An attorney for an Evergreen teenager convicted of double homicide is seeking a new trial for his client, a request that prosecutors argue lacks merit.
In February, a jury found Justine Winter, 18, guilty of deliberately killing Erin Thompson, 35, and Thompson’s son Caden Odell, 13, in a car crash on U.S. Highway 93 on March 19, 2009.
Winter’s attorney, David Stufft, filed a motion on March 4 requesting a new trial to modify the outcome of the previous trial, whether that be by finding Winter guilty of a lesser charge or not guilty at all.
In his motion filed in District Court, Stufft lists multiple reasons his client’s trial should be reconsidered, including an accusation that District Court Judge Katherine Curtis treated the defense differently than the prosecution during the two-week trial.
Stufft said that Curtis told the defense counsel to “speak” during the trial, “as in talking to a dog,” and was seen “shaking her head ‘no’ in a disapproving manner while being polite and nice to the prosecution.”
Deputy Flathead County Attorney Lori Adams filed a 15-page response to the defense’s motion on March 18, rebutting each of Stufft’s assertions. She countered that Curtis acted professionally during the trial, overruling and sustaining objections on both sides.
Stufft’s motion also contends that the defense recently found a “critical” eyewitness who says he was the first one to happen upon the crash scene and the first to approach Thompson’s wrecked Subaru.
He stated that the new testimony would “discredit” the prosecution’s eyewitness Richard Poeppel, who said in his trial testimony that he was the first on the crash scene and held Thompson until she died.
However, Adams asserted that any new evidence would have to be so crucial that it would “produce a different result upon a different trial.”
She wrote that the newly discovered witness, a man who said he saw Winter driving southbound on Highway 93, would not discredit Poeppel’s testimony because Poeppel approached the crash scene from a different direction.
The defense also alleged potential juror misconduct, stating that a juror may have communicated with a member of Thompson’s and Odell’s family during the trial. Stufft said the defense is investigating the matter.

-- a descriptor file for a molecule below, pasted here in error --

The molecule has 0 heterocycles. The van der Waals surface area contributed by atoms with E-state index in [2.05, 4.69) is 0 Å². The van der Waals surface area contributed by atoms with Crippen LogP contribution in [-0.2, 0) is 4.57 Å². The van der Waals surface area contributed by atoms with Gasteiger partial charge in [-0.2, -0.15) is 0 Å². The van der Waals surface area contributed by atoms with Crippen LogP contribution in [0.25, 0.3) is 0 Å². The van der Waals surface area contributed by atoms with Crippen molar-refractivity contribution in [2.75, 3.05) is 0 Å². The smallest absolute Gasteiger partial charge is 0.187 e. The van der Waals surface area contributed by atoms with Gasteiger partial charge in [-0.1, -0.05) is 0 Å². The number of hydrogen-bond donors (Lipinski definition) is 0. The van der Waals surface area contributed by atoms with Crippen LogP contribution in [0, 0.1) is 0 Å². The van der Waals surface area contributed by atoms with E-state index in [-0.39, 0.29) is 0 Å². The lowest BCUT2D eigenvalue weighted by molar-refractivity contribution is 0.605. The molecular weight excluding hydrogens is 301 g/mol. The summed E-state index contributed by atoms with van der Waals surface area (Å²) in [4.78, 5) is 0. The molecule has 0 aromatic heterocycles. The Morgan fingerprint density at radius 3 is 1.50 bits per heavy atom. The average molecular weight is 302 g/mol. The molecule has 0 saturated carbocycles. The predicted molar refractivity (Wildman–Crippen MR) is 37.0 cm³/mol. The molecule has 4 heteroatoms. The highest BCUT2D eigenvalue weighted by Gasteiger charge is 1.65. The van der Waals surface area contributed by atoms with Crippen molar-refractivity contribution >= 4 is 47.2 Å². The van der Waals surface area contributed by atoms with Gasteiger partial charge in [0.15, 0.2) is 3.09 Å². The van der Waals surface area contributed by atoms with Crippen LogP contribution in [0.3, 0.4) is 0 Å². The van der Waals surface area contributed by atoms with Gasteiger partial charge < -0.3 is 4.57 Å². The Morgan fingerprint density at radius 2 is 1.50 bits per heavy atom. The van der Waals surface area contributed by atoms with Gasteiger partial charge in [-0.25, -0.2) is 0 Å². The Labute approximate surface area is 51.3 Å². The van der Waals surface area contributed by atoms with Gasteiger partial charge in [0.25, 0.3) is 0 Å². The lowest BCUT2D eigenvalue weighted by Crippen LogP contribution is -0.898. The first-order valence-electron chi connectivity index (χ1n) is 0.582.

Adams, however, countered that the defense “claims juror misconduct without a scintilla of evidence.” The defense has yet to say why it believes there was misconduct, Adams wrote, adding that the claims are “speculative.”
In a further allegation, Stufft claimed the prosecution was allowed to impeach the defense’s expert witness, Scott Curry, “on an alleged bad act,” but the defense was not allowed to impeach two Montana Highway Patrol officers the same way.
Adams argued that prosecutors were proper in their cross-examination of Curry’s qualifications, and the defense’s attempts to impeach the troopers was improper because the evidence was “in no way related to their work on this case or was done in their capacity as a Trooper.”
Other allegations in Stufft’s motion include the denial of Winter’s Sixth Amendment rights; inconsistencies in allegations from prosecutors; false statements during trial; stopping the defense from playing a previously recorded interview with Poeppel; the state changed its theory during trial, violating due process rights; the court allowed improper rebuttal by state witnesses; and the lack of factual evidence to support deliberate homicide convictions, among others.
“As a result of the irregularities in the proceedings by the Court, the State and the Jury, in the interest of justice the Court should find (Winter) not guilty, or in the alternative grant the Defendant a new trial,” Stufft wrote.
Adams contested each of Stufft’s allegations in her response to the motion, citing court transcripts and existing state law. She asked the court to deny Stufft’s request for a new trial.
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